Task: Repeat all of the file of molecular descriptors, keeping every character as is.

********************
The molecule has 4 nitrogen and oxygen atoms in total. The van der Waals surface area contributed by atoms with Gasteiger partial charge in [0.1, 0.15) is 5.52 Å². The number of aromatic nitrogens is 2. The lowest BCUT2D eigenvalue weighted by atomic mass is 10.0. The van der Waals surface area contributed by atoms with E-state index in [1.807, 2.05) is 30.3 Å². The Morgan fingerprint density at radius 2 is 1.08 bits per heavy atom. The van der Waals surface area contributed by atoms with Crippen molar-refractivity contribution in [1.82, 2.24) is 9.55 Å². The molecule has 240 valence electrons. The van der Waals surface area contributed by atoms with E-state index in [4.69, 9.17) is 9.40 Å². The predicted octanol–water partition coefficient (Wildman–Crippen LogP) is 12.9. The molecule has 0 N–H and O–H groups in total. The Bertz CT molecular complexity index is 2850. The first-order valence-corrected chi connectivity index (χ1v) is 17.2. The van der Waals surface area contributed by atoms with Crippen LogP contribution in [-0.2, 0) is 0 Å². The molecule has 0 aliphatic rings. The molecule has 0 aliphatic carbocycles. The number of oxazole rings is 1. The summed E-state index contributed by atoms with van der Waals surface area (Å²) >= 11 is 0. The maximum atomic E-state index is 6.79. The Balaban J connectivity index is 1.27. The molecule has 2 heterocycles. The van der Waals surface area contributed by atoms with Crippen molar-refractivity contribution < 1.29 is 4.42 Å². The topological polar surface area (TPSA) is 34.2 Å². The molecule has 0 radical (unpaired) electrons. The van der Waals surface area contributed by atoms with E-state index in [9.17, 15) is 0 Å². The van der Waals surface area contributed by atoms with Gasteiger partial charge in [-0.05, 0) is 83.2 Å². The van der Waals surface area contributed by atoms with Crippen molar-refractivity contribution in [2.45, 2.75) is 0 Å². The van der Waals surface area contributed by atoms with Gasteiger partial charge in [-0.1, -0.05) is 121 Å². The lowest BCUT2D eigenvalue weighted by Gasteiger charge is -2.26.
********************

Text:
The molecule has 4 nitrogen and oxygen atoms in total. The van der Waals surface area contributed by atoms with Gasteiger partial charge in [0.1, 0.15) is 5.52 Å². The number of aromatic nitrogens is 2. The lowest BCUT2D eigenvalue weighted by atomic mass is 10.0. The van der Waals surface area contributed by atoms with E-state index in [1.807, 2.05) is 30.3 Å². The Morgan fingerprint density at radius 2 is 1.08 bits per heavy atom. The van der Waals surface area contributed by atoms with Crippen molar-refractivity contribution in [1.82, 2.24) is 9.55 Å². The molecule has 240 valence electrons. The van der Waals surface area contributed by atoms with E-state index in [4.69, 9.17) is 9.40 Å². The predicted octanol–water partition coefficient (Wildman–Crippen LogP) is 12.9. The molecule has 0 N–H and O–H groups in total. The Bertz CT molecular complexity index is 2850. The first-order valence-corrected chi connectivity index (χ1v) is 17.2. The van der Waals surface area contributed by atoms with Crippen LogP contribution in [-0.2, 0) is 0 Å². The molecule has 0 aliphatic rings. The molecule has 0 aliphatic carbocycles. The number of oxazole rings is 1. The summed E-state index contributed by atoms with van der Waals surface area (Å²) >= 11 is 0. The maximum atomic E-state index is 6.79. The Balaban J connectivity index is 1.27. The molecule has 2 heterocycles. The van der Waals surface area contributed by atoms with Crippen molar-refractivity contribution < 1.29 is 4.42 Å². The topological polar surface area (TPSA) is 34.2 Å². The molecule has 0 radical (unpaired) electrons. The van der Waals surface area contributed by atoms with E-state index in [9.17, 15) is 0 Å². The van der Waals surface area contributed by atoms with Gasteiger partial charge in [-0.05, 0) is 83.2 Å². The van der Waals surface area contributed by atoms with Crippen molar-refractivity contribution in [2.45, 2.75) is 0 Å². The van der Waals surface area contributed by atoms with Gasteiger partial charge in [-0.1, -0.05) is 121 Å². The lowest BCUT2D eigenvalue weighted by Gasteiger charge is -2.26.